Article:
Expert panelists explore prevalence and disparities of MDD across patient populations.
Michael Rothrock, MBA, MHA: Similar to the last question, [disparities] come down to socioeconomic status. It’s very prevalent in the Medicaid population. These folks are low income. These folks are unable to hold down a physical home or place of residence. Those patients are going to be the biggest challenge. In the next wave, I might put in the dual-eligible/low-income subsidy patients within the Medicare channel: high prevalence, high-utilizing patients, and high rates of mental health.
Last but not least would be the commercial person. As Dr Cannon mentioned, in a commercial environment, the urban centers, we probably have a pretty good identification of where they are. They’re more stable, and care is fairly accessible. But the rural areas and the ability to take the care to them is where it’s becoming a challenge outside the telehealth capabilities if a patient has Wi-Fi–capable devices to have that type of interface.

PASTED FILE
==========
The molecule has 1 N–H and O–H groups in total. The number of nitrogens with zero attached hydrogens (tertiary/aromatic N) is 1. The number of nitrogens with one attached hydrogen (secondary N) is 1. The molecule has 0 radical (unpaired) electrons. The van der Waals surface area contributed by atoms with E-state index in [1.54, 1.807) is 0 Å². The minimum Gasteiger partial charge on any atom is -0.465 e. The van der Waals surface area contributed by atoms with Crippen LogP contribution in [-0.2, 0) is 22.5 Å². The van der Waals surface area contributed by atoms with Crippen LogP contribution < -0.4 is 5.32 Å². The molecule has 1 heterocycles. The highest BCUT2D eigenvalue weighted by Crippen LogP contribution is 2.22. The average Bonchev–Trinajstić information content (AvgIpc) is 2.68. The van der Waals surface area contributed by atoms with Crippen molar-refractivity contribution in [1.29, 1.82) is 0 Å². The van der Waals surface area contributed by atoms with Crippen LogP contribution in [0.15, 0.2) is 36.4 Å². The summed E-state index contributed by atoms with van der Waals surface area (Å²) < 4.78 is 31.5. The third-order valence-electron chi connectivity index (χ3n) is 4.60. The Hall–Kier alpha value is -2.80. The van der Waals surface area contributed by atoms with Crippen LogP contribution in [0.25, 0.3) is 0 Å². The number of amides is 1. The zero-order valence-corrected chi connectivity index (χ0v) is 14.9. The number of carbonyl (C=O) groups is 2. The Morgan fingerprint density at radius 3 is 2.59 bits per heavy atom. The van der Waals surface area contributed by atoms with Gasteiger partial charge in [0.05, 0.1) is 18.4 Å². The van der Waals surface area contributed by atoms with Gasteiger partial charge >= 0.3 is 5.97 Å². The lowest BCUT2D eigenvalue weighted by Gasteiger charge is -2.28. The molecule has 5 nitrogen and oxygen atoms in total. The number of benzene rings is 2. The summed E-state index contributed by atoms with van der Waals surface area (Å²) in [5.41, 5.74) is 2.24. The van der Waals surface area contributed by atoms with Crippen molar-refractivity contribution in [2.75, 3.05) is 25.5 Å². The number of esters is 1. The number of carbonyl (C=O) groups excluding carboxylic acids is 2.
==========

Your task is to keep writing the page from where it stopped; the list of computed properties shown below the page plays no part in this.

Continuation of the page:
H. Eric Cannon, PharmD, FAMCP: When we talk about disparities in health care, a lot of times we talk about things like income level and residency. We also have a lot of disparities in health care that exist in other classes. A great example is that I live in a neighborhood that’s probably on the higher end of middle class. Within that area, a number of people have come to me and said, “I can’t find a doctor.” The access issue impacts everyone. It may be more prevalent in some people who have a lower socioeconomic status, but it’s impacting the total population.
Depression isn’t biased. It doesn’t pick one socioeconomic class over the other. It impacts everyone equally. It may be that there are different triggers within those populations. But it’s critical as we’re putting programs together that we understand that we need to address those other socioeconomic categories of things, such as race, where people may not be getting the treatment they need. But we can’t overlook the other population that has a different need. Some of it may be simply educating about how to find a provider.
Transcript edited for clarity.